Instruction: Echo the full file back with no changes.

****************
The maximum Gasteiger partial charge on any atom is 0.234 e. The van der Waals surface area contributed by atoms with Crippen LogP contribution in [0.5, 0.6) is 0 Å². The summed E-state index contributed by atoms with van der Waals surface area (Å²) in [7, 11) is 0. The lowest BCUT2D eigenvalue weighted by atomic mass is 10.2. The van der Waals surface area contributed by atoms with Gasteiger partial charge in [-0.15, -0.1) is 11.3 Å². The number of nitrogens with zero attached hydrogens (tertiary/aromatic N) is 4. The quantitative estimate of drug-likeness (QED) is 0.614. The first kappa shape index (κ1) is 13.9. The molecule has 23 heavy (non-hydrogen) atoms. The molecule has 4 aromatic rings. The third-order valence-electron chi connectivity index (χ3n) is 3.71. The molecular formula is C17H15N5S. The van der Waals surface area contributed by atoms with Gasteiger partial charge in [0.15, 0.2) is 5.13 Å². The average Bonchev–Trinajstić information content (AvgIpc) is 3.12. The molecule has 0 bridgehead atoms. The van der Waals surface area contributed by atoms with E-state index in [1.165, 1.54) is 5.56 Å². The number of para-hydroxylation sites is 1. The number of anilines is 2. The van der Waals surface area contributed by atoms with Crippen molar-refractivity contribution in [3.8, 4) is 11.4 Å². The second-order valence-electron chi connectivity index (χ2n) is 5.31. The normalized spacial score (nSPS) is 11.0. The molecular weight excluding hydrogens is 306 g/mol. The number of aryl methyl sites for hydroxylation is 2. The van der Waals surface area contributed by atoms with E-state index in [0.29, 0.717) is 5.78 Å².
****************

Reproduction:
The maximum Gasteiger partial charge on any atom is 0.234 e. The van der Waals surface area contributed by atoms with Crippen LogP contribution in [0.5, 0.6) is 0 Å². The summed E-state index contributed by atoms with van der Waals surface area (Å²) in [7, 11) is 0. The lowest BCUT2D eigenvalue weighted by atomic mass is 10.2. The van der Waals surface area contributed by atoms with Gasteiger partial charge in [-0.15, -0.1) is 11.3 Å². The number of nitrogens with zero attached hydrogens (tertiary/aromatic N) is 4. The quantitative estimate of drug-likeness (QED) is 0.614. The first kappa shape index (κ1) is 13.9. The molecule has 23 heavy (non-hydrogen) atoms. The molecule has 4 aromatic rings. The third-order valence-electron chi connectivity index (χ3n) is 3.71. The molecular formula is C17H15N5S. The van der Waals surface area contributed by atoms with Gasteiger partial charge in [0.15, 0.2) is 5.13 Å². The average Bonchev–Trinajstić information content (AvgIpc) is 3.12. The molecule has 0 bridgehead atoms. The van der Waals surface area contributed by atoms with E-state index in [1.165, 1.54) is 5.56 Å². The number of para-hydroxylation sites is 1. The number of anilines is 2. The van der Waals surface area contributed by atoms with Crippen molar-refractivity contribution in [3.8, 4) is 11.4 Å². The second-order valence-electron chi connectivity index (χ2n) is 5.31. The normalized spacial score (nSPS) is 11.0. The molecular weight excluding hydrogens is 306 g/mol. The number of aryl methyl sites for hydroxylation is 2. The van der Waals surface area contributed by atoms with E-state index in [0.29, 0.717) is 5.78 Å².